Culture

Donald Trump Painted A Dark, Frightening Portrait Of America In His RNC Speech

Donald Trump “humbly and gratefully” accepted the Republican nomination for president in typical Donald Trump fashion. His speech focused on crimes committed by illegal immigrants and blaming the rise of ISIS and other problems on Hillary Clinton and Democratic President Barack Obama. He also led crowd chants of “USA” during his speech at the Republican National Convention.

Trump also took the time to reach out to voters that he hasn’t traditionally done well with, specifically by saying that he would help children in cities that have recently seen police violence against black men — including Baltimore and Ferguson, Missouri — while speaking out against recent fatal attacks on police officers. He made a bald grab for Bernie Sanders supporters by predicting that they would vote for him because he would fix trade to benefit America.

Trump heavily criticized his Democratic opponent, Hillary Clinton, by blaming the rise of ISIS and unrest in the Middle East squarely on her performance as Secretary of State. He also hammered her on her private email server. Trump warned the audience that illegal immigration, taxes, and trade would get worse if she were elected.

Echoing back to his earlier talking points about immigration, Trump told anecdotes of people who had been killed by undocumented immigrants while the crowd faithfully booed when he mentioned certain buzzwords like “sanctuary cities.”

These families have no special interests to represent them. There are no demonstrators to protest on their behalf. My opponent will never meet with them, or share in their pain. Instead, my opponent wants Sanctuary Cities. But where was sanctuary for Kate Steinle? Where was Sanctuary for the children of Mary Ann, Sabine and Jamiel? Where was sanctuary for all the other Americans who have been so brutally murdered, and who have suffered so horribly?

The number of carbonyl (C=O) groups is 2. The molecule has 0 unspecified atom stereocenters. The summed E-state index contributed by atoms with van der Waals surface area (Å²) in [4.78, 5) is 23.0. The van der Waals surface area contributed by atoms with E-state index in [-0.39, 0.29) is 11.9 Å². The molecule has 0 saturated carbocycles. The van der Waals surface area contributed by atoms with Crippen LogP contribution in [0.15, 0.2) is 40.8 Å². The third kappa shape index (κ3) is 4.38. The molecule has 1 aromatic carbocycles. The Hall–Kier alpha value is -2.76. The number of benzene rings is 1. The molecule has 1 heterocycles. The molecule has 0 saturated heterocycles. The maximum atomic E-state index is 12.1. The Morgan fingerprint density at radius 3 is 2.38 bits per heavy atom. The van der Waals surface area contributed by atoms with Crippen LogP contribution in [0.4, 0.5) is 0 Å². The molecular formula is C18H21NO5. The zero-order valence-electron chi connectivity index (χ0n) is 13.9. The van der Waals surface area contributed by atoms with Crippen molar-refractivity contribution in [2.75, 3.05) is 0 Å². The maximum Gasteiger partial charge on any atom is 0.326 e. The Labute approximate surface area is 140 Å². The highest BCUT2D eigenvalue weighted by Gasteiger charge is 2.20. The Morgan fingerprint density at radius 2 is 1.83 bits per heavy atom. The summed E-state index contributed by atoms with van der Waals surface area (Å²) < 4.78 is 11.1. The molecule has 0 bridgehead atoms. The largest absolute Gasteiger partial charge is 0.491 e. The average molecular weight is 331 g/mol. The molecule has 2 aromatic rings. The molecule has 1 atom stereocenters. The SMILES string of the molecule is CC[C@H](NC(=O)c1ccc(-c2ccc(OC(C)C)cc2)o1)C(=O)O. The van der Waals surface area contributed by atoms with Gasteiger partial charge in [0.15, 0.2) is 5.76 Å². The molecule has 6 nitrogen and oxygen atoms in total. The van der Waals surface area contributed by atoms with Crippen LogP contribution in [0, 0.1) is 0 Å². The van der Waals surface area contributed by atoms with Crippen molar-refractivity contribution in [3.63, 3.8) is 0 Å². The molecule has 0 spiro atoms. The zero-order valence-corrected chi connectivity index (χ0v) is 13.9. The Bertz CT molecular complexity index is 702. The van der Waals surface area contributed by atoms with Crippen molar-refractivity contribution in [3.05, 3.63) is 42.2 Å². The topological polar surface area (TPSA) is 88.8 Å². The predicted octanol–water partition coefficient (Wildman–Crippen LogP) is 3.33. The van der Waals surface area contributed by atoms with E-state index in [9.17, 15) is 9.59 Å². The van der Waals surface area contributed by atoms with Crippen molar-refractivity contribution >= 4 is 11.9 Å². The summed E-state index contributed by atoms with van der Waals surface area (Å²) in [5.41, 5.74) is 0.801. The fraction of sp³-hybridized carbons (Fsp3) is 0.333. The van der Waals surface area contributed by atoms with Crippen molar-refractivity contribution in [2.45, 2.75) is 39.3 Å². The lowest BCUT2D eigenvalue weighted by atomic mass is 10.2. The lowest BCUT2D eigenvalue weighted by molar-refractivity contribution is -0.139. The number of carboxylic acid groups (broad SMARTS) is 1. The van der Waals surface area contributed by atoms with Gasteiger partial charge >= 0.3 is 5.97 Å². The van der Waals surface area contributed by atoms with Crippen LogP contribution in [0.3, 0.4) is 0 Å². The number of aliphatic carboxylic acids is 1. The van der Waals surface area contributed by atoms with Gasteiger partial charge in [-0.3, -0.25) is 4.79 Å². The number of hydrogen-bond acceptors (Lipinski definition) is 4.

He then renewed calls for a ban on immigration from countries “compromised by terrorism” while saying that Clinton wanted an increase in refugee flows from such countries. “She proposes this despite the fact that there’s no way to screen these refugees in order to find out who they are or where they come from,” he said. “I only want to admit individuals into our country who will support our values and love our people.”

And of course, Trump pledged to protect the LGBT community from tragedies like what happened at Pulse Nightclub in Orlando back in June.

He also said that he would stand with the NRA in protecting the right to bear arms, unlike Clinton: “My opponent wants to essentially abolish the 2nd amendment.”

Trump stayed mostly true to his pre-written speech, choosing to go off-script at the beginning to brag about how many votes he got, as well as how he and his supporters proved the naysayers who didn’t think he could get the nomination wrong.

Above all, Trump positioned himself as the populist presidential candidate, implying that his opponent was out for herself in this clever way:

My opponent asks her supporters to recite a three-word loyalty pledge. It reads: “I’m With Her.” I choose to recite a different pledge.

My pledge reads: “I’M WITH YOU – THE AMERICAN PEOPLE.”

I am your voice.

Naturally, he ended with the pledge to “make America great again.”

The immediate reception among pundits (from both sides) was not positive. In fact, many of them are describing the darkest, most negative speech a major party nominee has delivered at a convention.

Folks are also tearing apart Trump’s spoken statistics on everything from trade to violent crime to the amount of votes he captured in the primaries.

Trump also didn’t tell the truth about Hillary Clinton’s Second Amendment stance.

And here’s Clinton’s succinct reaction.

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